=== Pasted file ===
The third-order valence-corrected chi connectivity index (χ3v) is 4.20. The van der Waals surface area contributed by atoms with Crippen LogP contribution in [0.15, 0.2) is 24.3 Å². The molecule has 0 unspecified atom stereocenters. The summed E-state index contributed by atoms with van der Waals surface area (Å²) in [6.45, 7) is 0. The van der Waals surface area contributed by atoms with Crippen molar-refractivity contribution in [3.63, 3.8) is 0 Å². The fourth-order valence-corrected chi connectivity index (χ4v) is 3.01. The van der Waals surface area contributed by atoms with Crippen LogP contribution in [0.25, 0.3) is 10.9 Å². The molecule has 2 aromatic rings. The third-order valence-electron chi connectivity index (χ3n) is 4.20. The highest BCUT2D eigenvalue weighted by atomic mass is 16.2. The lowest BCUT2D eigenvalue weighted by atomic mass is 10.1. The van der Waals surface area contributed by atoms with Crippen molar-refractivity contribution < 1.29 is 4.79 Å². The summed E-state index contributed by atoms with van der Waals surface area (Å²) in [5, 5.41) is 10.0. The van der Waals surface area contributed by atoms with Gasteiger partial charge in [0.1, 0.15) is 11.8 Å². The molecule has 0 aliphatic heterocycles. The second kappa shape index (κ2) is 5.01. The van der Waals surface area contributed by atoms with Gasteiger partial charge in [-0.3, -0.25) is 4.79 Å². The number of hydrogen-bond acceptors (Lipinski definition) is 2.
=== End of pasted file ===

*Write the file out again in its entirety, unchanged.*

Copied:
The third-order valence-corrected chi connectivity index (χ3v) is 4.20. The van der Waals surface area contributed by atoms with Crippen LogP contribution in [0.15, 0.2) is 24.3 Å². The molecule has 0 unspecified atom stereocenters. The summed E-state index contributed by atoms with van der Waals surface area (Å²) in [6.45, 7) is 0. The van der Waals surface area contributed by atoms with Crippen molar-refractivity contribution in [3.63, 3.8) is 0 Å². The fourth-order valence-corrected chi connectivity index (χ4v) is 3.01. The van der Waals surface area contributed by atoms with Crippen LogP contribution in [0.25, 0.3) is 10.9 Å². The molecule has 2 aromatic rings. The third-order valence-electron chi connectivity index (χ3n) is 4.20. The highest BCUT2D eigenvalue weighted by atomic mass is 16.2. The lowest BCUT2D eigenvalue weighted by atomic mass is 10.1. The van der Waals surface area contributed by atoms with Crippen molar-refractivity contribution < 1.29 is 4.79 Å². The summed E-state index contributed by atoms with van der Waals surface area (Å²) in [5, 5.41) is 10.0. The van der Waals surface area contributed by atoms with Gasteiger partial charge in [0.1, 0.15) is 11.8 Å². The molecule has 0 aliphatic heterocycles. The second kappa shape index (κ2) is 5.01. The van der Waals surface area contributed by atoms with Gasteiger partial charge in [-0.3, -0.25) is 4.79 Å². The number of hydrogen-bond acceptors (Lipinski definition) is 2.